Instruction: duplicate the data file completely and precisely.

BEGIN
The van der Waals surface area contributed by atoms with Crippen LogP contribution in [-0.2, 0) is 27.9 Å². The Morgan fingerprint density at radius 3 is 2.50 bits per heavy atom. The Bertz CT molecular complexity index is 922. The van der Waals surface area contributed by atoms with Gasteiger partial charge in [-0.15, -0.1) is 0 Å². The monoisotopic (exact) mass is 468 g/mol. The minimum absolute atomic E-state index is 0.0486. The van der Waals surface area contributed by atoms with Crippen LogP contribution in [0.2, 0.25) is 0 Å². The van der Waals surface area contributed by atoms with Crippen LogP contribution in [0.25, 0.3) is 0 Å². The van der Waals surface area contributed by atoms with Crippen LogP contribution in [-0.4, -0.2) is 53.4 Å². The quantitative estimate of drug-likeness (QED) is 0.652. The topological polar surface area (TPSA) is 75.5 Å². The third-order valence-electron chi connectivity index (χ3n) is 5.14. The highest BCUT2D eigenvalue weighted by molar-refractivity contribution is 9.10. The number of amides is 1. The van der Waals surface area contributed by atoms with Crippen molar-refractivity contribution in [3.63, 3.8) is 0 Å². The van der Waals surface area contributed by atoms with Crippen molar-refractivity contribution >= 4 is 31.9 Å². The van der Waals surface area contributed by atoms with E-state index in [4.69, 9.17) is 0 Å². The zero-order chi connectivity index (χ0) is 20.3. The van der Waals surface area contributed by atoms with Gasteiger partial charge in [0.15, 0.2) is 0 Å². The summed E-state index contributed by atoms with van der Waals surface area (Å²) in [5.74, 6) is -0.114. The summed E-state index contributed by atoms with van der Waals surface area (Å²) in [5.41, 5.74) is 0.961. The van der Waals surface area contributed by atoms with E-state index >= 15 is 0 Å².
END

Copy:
The van der Waals surface area contributed by atoms with Crippen LogP contribution in [-0.2, 0) is 27.9 Å². The Morgan fingerprint density at radius 3 is 2.50 bits per heavy atom. The Bertz CT molecular complexity index is 922. The van der Waals surface area contributed by atoms with Gasteiger partial charge in [-0.15, -0.1) is 0 Å². The monoisotopic (exact) mass is 468 g/mol. The minimum absolute atomic E-state index is 0.0486. The van der Waals surface area contributed by atoms with Crippen LogP contribution in [0.2, 0.25) is 0 Å². The van der Waals surface area contributed by atoms with Crippen LogP contribution in [0.25, 0.3) is 0 Å². The van der Waals surface area contributed by atoms with Crippen LogP contribution in [-0.4, -0.2) is 53.4 Å². The quantitative estimate of drug-likeness (QED) is 0.652. The topological polar surface area (TPSA) is 75.5 Å². The third-order valence-electron chi connectivity index (χ3n) is 5.14. The highest BCUT2D eigenvalue weighted by molar-refractivity contribution is 9.10. The number of amides is 1. The van der Waals surface area contributed by atoms with Crippen molar-refractivity contribution in [3.63, 3.8) is 0 Å². The van der Waals surface area contributed by atoms with Crippen molar-refractivity contribution >= 4 is 31.9 Å². The van der Waals surface area contributed by atoms with E-state index in [4.69, 9.17) is 0 Å². The zero-order chi connectivity index (χ0) is 20.3. The van der Waals surface area contributed by atoms with Gasteiger partial charge in [0.15, 0.2) is 0 Å². The summed E-state index contributed by atoms with van der Waals surface area (Å²) in [5.74, 6) is -0.114. The summed E-state index contributed by atoms with van der Waals surface area (Å²) in [5.41, 5.74) is 0.961. The van der Waals surface area contributed by atoms with E-state index >= 15 is 0 Å².